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Discussion Starter · #1 ·
I checked my Tire pressure today and both tires were about 3 lbs down.

Couldnt help but thinking i was getting a low reading due to the temp,
around 55 out and had been much colder earlier today.

Can cold temps (even colder than 55) effect the accuracy of a tire pressure reading??

They say to check them "Cold" but how cold is too cold before you risk over filling the tires due to a "Cold reading" of PSI being inaccurate?
 

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Air will contract more as it gets colder, if it is going to stay at a certain temp set them for that, if its only a couple days then getting warmer don't worry about it. I always fill mine, car or bike if its going to be a prolonged cold spell. When it starts warming up make sure you recheck them and let air out if needed.
 

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Discussion Starter · #3 ·
Air will contract more as it gets colder, if it is going to stay at a certain temp set them for that, if its only a couple days then getting warmer don't worry about it. I always fill mine, car or bike if its going to be a prolonged cold spell. When it starts warming up make sure you recheck them and let air out if needed.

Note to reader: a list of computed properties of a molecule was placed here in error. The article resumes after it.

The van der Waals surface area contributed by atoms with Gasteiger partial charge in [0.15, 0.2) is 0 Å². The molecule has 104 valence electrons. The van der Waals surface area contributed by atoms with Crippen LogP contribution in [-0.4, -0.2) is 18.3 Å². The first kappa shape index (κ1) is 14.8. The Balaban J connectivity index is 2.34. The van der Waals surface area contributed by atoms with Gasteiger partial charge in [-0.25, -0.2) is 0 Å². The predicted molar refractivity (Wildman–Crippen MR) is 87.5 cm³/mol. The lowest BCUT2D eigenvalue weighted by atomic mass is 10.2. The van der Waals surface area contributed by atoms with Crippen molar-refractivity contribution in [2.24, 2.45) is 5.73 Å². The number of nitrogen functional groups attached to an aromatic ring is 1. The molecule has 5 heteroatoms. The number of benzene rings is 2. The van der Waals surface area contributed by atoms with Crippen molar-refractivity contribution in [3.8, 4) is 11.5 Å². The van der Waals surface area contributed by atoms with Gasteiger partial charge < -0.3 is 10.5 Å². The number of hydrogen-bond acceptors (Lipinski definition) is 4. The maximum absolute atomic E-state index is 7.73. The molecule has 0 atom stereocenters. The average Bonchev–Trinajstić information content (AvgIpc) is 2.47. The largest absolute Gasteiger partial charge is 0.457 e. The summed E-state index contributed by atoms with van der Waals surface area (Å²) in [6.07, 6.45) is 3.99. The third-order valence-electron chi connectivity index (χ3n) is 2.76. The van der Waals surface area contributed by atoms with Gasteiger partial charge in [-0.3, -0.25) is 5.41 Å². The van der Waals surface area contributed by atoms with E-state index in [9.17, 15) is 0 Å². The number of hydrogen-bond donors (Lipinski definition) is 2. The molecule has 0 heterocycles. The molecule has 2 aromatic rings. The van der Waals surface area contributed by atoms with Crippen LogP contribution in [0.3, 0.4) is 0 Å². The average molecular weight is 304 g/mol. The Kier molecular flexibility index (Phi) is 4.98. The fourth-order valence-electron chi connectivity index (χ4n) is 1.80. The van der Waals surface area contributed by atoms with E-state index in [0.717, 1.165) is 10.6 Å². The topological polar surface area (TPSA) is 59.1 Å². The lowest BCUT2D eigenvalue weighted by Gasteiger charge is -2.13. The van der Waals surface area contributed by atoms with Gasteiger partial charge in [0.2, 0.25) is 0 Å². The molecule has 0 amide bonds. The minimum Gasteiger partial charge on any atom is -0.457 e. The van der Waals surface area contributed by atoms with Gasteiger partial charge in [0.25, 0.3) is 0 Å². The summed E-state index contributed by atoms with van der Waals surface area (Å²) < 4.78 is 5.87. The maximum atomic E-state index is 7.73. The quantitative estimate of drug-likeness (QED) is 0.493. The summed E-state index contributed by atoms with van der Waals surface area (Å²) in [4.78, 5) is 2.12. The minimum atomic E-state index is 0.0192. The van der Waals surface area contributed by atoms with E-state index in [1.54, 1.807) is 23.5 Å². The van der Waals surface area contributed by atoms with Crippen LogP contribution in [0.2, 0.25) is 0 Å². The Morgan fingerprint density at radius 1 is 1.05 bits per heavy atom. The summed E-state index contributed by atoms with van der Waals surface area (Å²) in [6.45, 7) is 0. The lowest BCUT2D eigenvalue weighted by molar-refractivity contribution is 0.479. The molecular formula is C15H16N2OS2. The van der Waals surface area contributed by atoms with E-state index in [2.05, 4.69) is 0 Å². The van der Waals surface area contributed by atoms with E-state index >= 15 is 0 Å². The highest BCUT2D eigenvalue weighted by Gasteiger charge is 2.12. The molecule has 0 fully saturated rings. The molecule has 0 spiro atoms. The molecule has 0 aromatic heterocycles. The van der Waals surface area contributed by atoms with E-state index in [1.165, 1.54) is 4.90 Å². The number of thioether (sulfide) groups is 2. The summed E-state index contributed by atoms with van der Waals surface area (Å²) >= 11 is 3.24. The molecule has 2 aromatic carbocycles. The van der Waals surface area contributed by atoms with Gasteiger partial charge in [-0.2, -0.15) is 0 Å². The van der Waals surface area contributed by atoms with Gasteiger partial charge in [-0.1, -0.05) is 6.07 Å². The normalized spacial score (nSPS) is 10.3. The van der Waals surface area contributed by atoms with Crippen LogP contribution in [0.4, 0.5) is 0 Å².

i guess i'll re-check tomorrow :roll:

thanks
 

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Tires will lose psi the colder it gets, roughly 1 psi per degree. The opposite however is not true (ie. gaining psi as temps rise). This is due to air pressure and expansion contraction of air/metal. The best thing to do is check weekly unless you have a wide temp swing-always use the same gauge every time (not type-the exact same gauge).

Dingo.
 

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I've reduced my psi to increase front wheel grip in the cold greasy conditions. I had a scare the other week I don't want to repeat.
 

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On accountta the reaction to moving over the centerline paint from my (new to me) Shinko tires, I`ve been leery of their handling ability, until yesterday...
Riding in rain on the very wet highway at 55 mph, I felt the grip of these tires...
They didn`t slip at all!!